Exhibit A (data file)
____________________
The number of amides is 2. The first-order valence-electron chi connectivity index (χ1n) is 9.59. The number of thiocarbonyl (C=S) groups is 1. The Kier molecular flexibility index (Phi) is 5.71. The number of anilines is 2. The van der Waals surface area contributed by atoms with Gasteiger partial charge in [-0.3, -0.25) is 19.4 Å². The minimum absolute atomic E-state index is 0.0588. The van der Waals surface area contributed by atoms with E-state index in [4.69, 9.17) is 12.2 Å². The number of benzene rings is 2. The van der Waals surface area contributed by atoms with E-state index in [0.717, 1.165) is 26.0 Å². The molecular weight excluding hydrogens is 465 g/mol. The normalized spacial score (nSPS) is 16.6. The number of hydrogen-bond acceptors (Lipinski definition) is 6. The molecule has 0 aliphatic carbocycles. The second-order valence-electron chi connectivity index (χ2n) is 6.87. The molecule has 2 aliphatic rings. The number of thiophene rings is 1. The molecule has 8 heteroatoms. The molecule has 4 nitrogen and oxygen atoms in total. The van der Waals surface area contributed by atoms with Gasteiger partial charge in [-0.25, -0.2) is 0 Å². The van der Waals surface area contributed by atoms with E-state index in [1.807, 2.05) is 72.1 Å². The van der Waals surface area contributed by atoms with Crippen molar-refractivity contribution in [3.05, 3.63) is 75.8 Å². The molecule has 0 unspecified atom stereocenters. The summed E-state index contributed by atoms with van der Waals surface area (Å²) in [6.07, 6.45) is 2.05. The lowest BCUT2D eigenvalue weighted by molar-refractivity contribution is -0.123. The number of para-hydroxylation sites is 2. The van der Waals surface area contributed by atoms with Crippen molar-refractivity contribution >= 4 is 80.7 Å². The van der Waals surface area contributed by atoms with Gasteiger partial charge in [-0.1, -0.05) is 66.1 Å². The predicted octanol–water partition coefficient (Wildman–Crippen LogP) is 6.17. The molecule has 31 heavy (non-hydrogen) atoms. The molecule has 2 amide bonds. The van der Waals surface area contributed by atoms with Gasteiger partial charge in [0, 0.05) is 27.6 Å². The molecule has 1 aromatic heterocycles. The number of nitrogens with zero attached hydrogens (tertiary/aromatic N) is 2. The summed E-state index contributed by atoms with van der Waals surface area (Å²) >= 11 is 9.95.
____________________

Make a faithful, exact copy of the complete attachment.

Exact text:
The number of amides is 2. The first-order valence-electron chi connectivity index (χ1n) is 9.59. The number of thiocarbonyl (C=S) groups is 1. The Kier molecular flexibility index (Phi) is 5.71. The number of anilines is 2. The van der Waals surface area contributed by atoms with Gasteiger partial charge in [-0.3, -0.25) is 19.4 Å². The minimum absolute atomic E-state index is 0.0588. The van der Waals surface area contributed by atoms with E-state index in [4.69, 9.17) is 12.2 Å². The number of benzene rings is 2. The van der Waals surface area contributed by atoms with E-state index in [0.717, 1.165) is 26.0 Å². The molecular weight excluding hydrogens is 465 g/mol. The normalized spacial score (nSPS) is 16.6. The number of hydrogen-bond acceptors (Lipinski definition) is 6. The molecule has 0 aliphatic carbocycles. The second-order valence-electron chi connectivity index (χ2n) is 6.87. The molecule has 2 aliphatic rings. The number of thiophene rings is 1. The molecule has 8 heteroatoms. The molecule has 4 nitrogen and oxygen atoms in total. The van der Waals surface area contributed by atoms with Gasteiger partial charge in [-0.25, -0.2) is 0 Å². The van der Waals surface area contributed by atoms with E-state index in [1.807, 2.05) is 72.1 Å². The van der Waals surface area contributed by atoms with Crippen molar-refractivity contribution in [3.05, 3.63) is 75.8 Å². The molecule has 0 unspecified atom stereocenters. The summed E-state index contributed by atoms with van der Waals surface area (Å²) in [6.07, 6.45) is 2.05. The lowest BCUT2D eigenvalue weighted by molar-refractivity contribution is -0.123. The number of para-hydroxylation sites is 2. The van der Waals surface area contributed by atoms with Crippen molar-refractivity contribution >= 4 is 80.7 Å². The van der Waals surface area contributed by atoms with Gasteiger partial charge in [-0.1, -0.05) is 66.1 Å². The predicted octanol–water partition coefficient (Wildman–Crippen LogP) is 6.17. The molecule has 31 heavy (non-hydrogen) atoms. The molecule has 2 amide bonds. The van der Waals surface area contributed by atoms with Gasteiger partial charge in [0, 0.05) is 27.6 Å². The molecule has 1 aromatic heterocycles. The number of nitrogens with zero attached hydrogens (tertiary/aromatic N) is 2. The summed E-state index contributed by atoms with van der Waals surface area (Å²) >= 11 is 9.95.